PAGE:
The sun appears unchanging and eternal; it will rise tomorrow and forever, according to common knowledge. We know today, however, that the sun has vast but finite energies which eventually will be spent and the sun will cease to exist as we know it. We can count on the common notion the sun will rise tomorrow, given our short life span compared to the sun’s billions of years.
First principles or axioms are also known as a priori knowledge; statements we know are true simply by reasoning and without reference to the physical world outside our minds. A priori concepts have no referents. We accept their truth on faith, as most of us accept the concepts the soul and of God.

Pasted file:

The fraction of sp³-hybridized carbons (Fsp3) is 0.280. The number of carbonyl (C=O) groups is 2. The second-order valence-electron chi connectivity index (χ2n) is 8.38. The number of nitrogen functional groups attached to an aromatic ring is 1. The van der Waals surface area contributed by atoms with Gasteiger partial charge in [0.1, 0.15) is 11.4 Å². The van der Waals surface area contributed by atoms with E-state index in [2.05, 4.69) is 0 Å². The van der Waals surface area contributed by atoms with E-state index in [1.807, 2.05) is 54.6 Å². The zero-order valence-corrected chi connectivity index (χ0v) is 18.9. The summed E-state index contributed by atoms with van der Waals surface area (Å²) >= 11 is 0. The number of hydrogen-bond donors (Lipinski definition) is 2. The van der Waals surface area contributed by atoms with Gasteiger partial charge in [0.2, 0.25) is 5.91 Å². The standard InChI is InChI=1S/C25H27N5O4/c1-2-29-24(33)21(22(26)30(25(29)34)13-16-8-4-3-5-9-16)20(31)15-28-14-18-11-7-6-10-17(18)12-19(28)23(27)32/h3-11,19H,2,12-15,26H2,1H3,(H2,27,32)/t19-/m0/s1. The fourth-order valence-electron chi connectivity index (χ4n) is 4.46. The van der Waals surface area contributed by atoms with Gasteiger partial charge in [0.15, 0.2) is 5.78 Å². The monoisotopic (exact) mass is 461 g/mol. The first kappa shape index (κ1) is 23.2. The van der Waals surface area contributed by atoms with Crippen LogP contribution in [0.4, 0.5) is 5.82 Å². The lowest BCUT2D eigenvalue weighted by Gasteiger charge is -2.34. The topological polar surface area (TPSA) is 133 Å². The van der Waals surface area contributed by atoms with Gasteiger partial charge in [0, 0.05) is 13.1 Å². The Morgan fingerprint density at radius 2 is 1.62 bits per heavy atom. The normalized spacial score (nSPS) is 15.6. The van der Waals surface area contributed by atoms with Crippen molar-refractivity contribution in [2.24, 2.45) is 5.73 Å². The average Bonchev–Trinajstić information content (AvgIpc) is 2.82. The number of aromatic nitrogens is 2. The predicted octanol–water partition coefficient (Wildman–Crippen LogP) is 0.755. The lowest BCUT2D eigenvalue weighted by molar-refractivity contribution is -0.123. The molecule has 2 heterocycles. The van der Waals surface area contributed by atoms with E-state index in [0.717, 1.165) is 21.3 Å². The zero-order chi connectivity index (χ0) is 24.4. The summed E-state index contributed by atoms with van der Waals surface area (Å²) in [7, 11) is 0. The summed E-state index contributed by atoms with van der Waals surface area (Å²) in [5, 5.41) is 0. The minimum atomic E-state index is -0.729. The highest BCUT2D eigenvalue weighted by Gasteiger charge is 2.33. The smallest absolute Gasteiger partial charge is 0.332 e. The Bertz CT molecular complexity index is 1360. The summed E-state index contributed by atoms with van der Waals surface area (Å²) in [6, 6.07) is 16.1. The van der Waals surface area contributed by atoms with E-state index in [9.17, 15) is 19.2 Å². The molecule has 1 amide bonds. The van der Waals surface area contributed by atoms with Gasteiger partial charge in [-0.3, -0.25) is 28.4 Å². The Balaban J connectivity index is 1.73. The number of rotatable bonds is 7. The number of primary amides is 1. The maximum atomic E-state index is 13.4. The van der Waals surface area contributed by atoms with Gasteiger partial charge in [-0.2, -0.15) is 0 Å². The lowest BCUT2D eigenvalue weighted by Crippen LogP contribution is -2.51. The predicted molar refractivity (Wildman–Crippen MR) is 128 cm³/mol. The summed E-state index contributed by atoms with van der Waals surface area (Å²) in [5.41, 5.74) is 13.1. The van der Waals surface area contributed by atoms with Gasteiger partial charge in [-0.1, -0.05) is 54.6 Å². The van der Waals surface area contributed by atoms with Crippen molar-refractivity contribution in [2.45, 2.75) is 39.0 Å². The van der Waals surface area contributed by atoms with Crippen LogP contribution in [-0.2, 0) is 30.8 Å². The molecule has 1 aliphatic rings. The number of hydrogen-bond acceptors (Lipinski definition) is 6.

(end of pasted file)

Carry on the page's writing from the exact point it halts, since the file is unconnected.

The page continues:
You can come up with new concepts and theorems by making up definitions, posing basic assumptions, and working with common notions (a priori truths, axioms, or first principles). If you just want to do mathematics, you’re done; if you want to describe a physical phenomenon or engineer a system, you look to the usefulness of your new theories.
Concepts derived from observations and experiences belong to a posteriori knowledge. A posteriori knowledge is the domain of scientists who conduct experiments and collect observations. Yet, scientists organize and interpret observations using a priori concepts. What is the source of axioms or first principles?
We may form abstractions by taking away information from objects in a classification and retaining only those features we need to perform a particular operation.